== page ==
|The Phnom Penh Post|
|Written by Anita SuRewicz|
ASPIRING filmmakers and video artists in Cambodia have faced many challenges over the years, including lack of access to equipment and training, lax enforcement of intellectual property rights, and lack of distribution.
CamboTube addresses the latter problem by using the model of YouTube to create an independent media platform for these artists.
“CamboTube is a poor man’s broadcasting system,” said Jason Rosette, the mastermind behind the video-sharing website and the founder of Camerado, a media company responsible for Cambofest, the only independent film festival in Cambodia.
“The beauty of CamboTube is that people can post virtually anything on it,” Rosette said.
Launched in October 2007, CamboTube.com is a dedicated to clips about Cambodia and the region. Users of the website can upload and view film and and video clips, as well as video blogs and amateur short videos.
Rosette describes the site as a “social experiment to see whether people would use it,” with current fare ranging from a clip of a fat monkey eating a coconut to early archival footage of Phnom Penh and a documentary about the importance of protecting Tonle Sap.
Users can upload clips under a wide variety of categories (or channels) including: general interests (nothing too edgy), social affairs affecting Cambodia; clips dealing with the history of Cambodia; i-reporter (showing news and opinions from Cambodia and the region); videos, news and perspectives regarding the Khmer Rouge trials; and videos by and about indigenous groups in Cambodia.
“People are free to use CamboTube to voice their views,” Rossette said. “Anyone could ask for assistance to make a video – even a person in Mondulkiri involved in a land dispute.”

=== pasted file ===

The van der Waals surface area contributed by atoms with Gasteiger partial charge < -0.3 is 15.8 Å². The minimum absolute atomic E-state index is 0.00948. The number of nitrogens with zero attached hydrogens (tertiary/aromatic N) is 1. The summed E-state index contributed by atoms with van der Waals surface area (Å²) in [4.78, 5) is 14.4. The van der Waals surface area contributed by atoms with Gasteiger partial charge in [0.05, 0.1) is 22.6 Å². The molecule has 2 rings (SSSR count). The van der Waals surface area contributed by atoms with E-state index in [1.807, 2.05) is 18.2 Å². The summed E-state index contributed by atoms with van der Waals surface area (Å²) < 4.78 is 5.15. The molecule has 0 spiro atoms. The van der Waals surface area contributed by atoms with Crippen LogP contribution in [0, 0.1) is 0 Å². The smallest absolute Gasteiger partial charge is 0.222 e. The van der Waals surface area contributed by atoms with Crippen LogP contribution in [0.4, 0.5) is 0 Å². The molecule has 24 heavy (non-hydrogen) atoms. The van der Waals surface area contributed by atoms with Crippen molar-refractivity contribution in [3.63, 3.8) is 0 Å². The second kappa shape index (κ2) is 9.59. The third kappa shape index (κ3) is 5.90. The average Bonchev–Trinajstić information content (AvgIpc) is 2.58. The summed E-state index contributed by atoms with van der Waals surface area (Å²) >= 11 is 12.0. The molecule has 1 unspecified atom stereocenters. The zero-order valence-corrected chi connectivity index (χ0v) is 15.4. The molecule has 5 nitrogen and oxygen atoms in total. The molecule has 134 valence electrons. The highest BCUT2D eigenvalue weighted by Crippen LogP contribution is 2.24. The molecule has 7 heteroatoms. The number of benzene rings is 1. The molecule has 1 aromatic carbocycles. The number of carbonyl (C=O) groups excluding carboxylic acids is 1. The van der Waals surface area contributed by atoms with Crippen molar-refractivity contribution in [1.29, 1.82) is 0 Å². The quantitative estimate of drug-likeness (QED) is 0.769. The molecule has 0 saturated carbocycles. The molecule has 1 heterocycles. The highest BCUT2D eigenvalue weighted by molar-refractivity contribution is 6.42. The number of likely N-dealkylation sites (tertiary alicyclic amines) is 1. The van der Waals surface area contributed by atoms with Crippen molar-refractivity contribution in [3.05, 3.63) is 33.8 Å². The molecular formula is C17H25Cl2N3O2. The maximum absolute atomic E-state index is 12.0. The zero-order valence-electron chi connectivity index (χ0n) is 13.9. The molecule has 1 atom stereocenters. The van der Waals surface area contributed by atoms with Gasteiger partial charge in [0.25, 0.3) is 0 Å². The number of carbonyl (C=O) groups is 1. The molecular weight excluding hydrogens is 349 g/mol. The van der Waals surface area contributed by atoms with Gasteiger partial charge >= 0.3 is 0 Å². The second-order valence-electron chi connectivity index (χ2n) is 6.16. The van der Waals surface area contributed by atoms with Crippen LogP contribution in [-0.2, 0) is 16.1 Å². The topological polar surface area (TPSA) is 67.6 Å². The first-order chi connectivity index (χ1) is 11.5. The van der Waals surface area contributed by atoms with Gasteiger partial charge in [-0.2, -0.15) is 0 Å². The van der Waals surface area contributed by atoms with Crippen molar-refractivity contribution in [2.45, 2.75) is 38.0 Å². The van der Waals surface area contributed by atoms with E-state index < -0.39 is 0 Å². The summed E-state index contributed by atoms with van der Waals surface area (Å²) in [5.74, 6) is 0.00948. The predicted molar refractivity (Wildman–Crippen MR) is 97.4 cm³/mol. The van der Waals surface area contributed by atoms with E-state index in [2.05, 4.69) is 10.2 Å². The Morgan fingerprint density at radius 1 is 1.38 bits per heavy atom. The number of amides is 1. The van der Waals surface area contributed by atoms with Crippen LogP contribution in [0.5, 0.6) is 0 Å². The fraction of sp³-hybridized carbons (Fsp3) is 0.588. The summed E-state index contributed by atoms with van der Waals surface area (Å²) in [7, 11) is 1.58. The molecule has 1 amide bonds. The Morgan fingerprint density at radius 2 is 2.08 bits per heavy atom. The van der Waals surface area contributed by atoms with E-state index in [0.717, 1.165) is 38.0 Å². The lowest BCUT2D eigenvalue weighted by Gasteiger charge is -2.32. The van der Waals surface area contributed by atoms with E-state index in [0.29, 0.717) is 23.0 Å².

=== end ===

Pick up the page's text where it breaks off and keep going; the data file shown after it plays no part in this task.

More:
CamboTube only screens for copyright violations or breaches of legal, moral, or ethical standards, Rosette said, adding that pornographic or revolutionary anti-government material would not make the grade.
“If someone has a strong anti-government sentiment, I would advise them to set up their own portal,” he said.
Through private sector media platforms such as CamboTube and CamboFest that encourage independent participation, Rossette said he hoped to undermine the “culture of patronage” in Cambodia.
Free of patronage
“Pluralist perspectives [show] society that they don’t have to be led by the hand and that they can operate independently,” Rossette said. “People can express themselves independently, not just under the umbrella of an NGO…. NGOs in fact reduce participation in the private sector.”
He added, “The culture of participation among Khmers and expats in Cambodia isn’t strong. There’s not a lot of sharing of resources. The density of NGOs is warping the culture.”
Camerado has plans to expand CamboTube once the website receives a certain level of interest, although Rosette acknowledges that, until broadband becomes more robust in the country, CamboTube is unlikely to become a huge phenomenon. But he has long-term plans.
“Once broadband becomes more robust in the country and the site more popular, I am planning to create a weekly walk-in studio for people who don’t know how to use the technology but want to voice their opinions,” Rosette said.
“I want to show the government that Cambodia can have independent media and that people will not necessarily become radical.”